The results of this investigation show that the amount of moisture which a wool can absorb from the atmosphere depends on several factors.
1. The relative humidity of the atmosphere determines the amount of moisture which a dry wool will absorb, more moisture being absorbed during a period of high relative humidity than when the humidity is low.
2. Pure wool-fibre, of which greasy wool contains from 50 to 70 per cent., and slipe wool about 75 per cent., can absorb from 18 to 20 per cent. of its weight of moisture from the atmosphere. This amount is not sufficient to account for all the moisture absorbed by the dry normal wool-fibre.
3. Natural wool-fat, present in greasy wool in amounts up to nearly 17 per cent., and in slipe wool to about 6 ½ percent., is capable of absorbing about 17 per cent. of its weight of atmospheric moisture.
4. Suint, or wool-perspiration, can absorb from 60 to 67 per cent. of its weight of moisture when exposed to the atmosphere, this matter being very hygroscopic, and is present in greasy wools in amounts up to nearly 13 per cent., and in slipe wools to about 2 per cent.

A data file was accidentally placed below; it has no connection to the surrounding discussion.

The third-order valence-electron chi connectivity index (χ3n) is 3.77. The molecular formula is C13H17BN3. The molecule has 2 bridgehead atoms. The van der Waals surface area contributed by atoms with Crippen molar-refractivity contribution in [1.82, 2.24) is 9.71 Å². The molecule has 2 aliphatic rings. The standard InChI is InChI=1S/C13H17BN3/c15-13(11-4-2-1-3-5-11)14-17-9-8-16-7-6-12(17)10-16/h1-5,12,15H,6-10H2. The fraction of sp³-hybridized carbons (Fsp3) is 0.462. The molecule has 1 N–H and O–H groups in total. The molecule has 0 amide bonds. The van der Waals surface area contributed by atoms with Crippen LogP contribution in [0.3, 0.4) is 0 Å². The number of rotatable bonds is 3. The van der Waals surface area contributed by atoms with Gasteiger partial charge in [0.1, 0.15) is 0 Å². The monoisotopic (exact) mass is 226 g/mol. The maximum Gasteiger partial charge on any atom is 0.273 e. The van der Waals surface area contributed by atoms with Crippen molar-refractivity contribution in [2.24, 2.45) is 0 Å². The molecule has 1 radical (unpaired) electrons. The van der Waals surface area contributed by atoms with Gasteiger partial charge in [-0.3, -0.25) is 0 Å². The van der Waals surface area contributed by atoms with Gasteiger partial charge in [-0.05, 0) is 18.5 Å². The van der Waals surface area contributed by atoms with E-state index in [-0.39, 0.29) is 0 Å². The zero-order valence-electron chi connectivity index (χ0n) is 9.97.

5. Fatty matter other than natural wool-fat, present in slipe wools to an amount of from two to six times that found in greasy wools, and picked up by the wool from the greasy underside of the skins during the washing process, has a retarding effect on the amount of moisture absorbed.
By thoroughly washing wool, as in the case of slipe wools, not only are the incrustating and adhering matters washed out, and so a less weight of the product obtained, but a further deduction in weight has to be allowed for, because the wool is incapable of absorbing the same amount of moisture from the atmosphere which it could absorb in a greasy state, before the natural fat and suint were partially removed. The amount of moisture which slipe wool can absorb from the atmosphere does not reach the legal standard of 18.25 per cent. allowed.
For permission to publish these results the author desires to thank the Christchurch Meat Company (Limited), in whose chemical laboratory at Islington most of the work in connection with this investigation was carried out.